Do I have mental health problems and should I get some help?

How do we recognise if a reaction to a stressor has developed into a mental health problem? Here’s a five point guide…

Chances are that within your lifetime you will experience some form of mental health problem, the most common of these being depression and anxiety. But because most people with a mental health condition will never access any formal types of support or treatment, many of these mental health problems will go undiagnosed. Longitudinal studies (i.e. research conducted with the same people over many years) support the notion that experiencing a diagnosable mental health condition or disorder at some stage during a person’s life is the norm, not the exception. A study recently published by Schaefer and colleagues (2017) established that over 80% of participants from their health and development study were found to have a diagnosable mental health condition, from the time of their birth to midlife. This was amongst a representative group of more than 1,000 people studied over a four decade period.

So if most of us will experience mental ill-health at some time in our lives, why is it so hard for people to recognise the signs and symptoms of this in themselves, and subsequently access treatment? Here are five reasons why people may be reluctant to seek professional help:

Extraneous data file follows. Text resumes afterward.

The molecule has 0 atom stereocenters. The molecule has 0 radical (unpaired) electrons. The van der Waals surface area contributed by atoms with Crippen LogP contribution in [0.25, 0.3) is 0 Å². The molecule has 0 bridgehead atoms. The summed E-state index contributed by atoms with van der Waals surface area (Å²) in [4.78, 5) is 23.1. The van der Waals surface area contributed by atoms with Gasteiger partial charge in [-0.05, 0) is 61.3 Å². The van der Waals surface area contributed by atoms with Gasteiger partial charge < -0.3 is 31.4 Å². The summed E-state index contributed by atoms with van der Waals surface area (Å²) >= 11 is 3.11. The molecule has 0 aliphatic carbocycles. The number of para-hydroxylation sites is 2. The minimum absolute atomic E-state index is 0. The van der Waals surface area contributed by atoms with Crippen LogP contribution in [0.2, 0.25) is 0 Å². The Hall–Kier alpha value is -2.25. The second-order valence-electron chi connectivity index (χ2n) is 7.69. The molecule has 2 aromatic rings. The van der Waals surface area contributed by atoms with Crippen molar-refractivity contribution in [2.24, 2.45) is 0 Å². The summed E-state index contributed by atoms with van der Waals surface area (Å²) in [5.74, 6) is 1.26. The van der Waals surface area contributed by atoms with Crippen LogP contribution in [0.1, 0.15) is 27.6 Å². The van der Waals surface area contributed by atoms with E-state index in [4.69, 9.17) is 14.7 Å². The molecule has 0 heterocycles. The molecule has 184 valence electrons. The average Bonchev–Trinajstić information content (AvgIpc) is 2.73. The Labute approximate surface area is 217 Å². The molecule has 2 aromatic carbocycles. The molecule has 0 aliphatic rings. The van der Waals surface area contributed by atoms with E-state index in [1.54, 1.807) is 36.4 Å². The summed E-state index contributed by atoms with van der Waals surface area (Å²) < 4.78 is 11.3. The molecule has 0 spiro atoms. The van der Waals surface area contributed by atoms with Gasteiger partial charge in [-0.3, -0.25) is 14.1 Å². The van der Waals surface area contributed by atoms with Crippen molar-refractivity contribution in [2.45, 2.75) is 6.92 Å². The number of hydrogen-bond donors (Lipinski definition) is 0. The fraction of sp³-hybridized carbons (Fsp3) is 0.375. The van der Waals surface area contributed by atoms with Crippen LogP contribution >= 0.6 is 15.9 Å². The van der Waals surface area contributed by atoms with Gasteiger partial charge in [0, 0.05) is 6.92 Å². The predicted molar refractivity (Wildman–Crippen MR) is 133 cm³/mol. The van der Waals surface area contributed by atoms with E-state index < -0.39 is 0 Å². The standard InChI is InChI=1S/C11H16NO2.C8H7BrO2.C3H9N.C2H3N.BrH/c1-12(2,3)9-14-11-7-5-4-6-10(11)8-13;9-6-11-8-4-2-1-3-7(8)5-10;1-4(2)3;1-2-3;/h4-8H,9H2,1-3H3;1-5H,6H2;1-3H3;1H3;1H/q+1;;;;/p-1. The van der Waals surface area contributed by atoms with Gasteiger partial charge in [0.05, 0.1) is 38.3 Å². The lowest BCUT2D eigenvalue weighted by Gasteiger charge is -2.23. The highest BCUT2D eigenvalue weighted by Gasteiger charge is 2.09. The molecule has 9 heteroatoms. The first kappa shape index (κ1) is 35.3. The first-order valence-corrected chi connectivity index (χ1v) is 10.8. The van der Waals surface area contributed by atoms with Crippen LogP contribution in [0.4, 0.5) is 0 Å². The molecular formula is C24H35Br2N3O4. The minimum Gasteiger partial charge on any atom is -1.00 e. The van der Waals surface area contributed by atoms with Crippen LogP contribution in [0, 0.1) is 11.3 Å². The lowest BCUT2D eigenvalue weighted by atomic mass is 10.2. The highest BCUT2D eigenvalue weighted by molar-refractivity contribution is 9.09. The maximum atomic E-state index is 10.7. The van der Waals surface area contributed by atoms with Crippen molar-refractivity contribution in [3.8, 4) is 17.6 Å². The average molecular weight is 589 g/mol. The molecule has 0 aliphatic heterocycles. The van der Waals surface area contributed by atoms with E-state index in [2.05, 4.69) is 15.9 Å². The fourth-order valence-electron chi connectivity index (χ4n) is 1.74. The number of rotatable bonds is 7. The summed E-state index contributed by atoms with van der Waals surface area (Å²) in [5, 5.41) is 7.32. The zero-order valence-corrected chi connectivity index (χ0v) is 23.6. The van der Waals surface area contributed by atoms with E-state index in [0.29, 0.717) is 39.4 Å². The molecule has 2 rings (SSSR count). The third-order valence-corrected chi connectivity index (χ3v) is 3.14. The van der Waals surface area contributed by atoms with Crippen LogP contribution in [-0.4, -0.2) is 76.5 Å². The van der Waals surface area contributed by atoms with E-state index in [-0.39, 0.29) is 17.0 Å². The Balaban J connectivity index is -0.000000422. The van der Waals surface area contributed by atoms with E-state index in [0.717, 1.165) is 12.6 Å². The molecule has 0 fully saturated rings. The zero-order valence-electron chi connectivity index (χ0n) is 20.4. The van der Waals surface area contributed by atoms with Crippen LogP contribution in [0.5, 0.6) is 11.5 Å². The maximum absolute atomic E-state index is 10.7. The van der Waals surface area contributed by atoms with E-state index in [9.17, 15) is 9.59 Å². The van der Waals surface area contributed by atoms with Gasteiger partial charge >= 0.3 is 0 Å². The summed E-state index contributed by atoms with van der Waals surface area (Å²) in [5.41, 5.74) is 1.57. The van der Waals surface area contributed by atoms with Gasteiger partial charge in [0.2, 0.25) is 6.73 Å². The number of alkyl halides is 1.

1: Mental health stigma and its impact

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2: Problems in the mild to moderate range

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Copyright: Pinterest

3: When is it really bad?

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By Kaihsu (Own work) [GFDL (http://www.gnu.org/copyleft/fdl.html), CC-BY-SA-3.0

4: Securing treatment

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5: A lack of hope

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Most of us will experience an episode of mental ill-health during our lifetime. The challenge is recognising the signs and seeking appropriate help when you need it. One of the best thing you can do is to open up and talk to people you trust about how you’re feeling and ask for help when you need it.

Reference

www.open.edu/openlearn/supportnet

Dr Mathijs Lucassen is a Lecturer in Mental Health and Dr Jonathan Leach is a Lecturer in Health and Social Care at The Open University. This article was previously published in December 2017 on OpenLearn. You should subscribe to our newsletter for more free courses, articles, games and videos.

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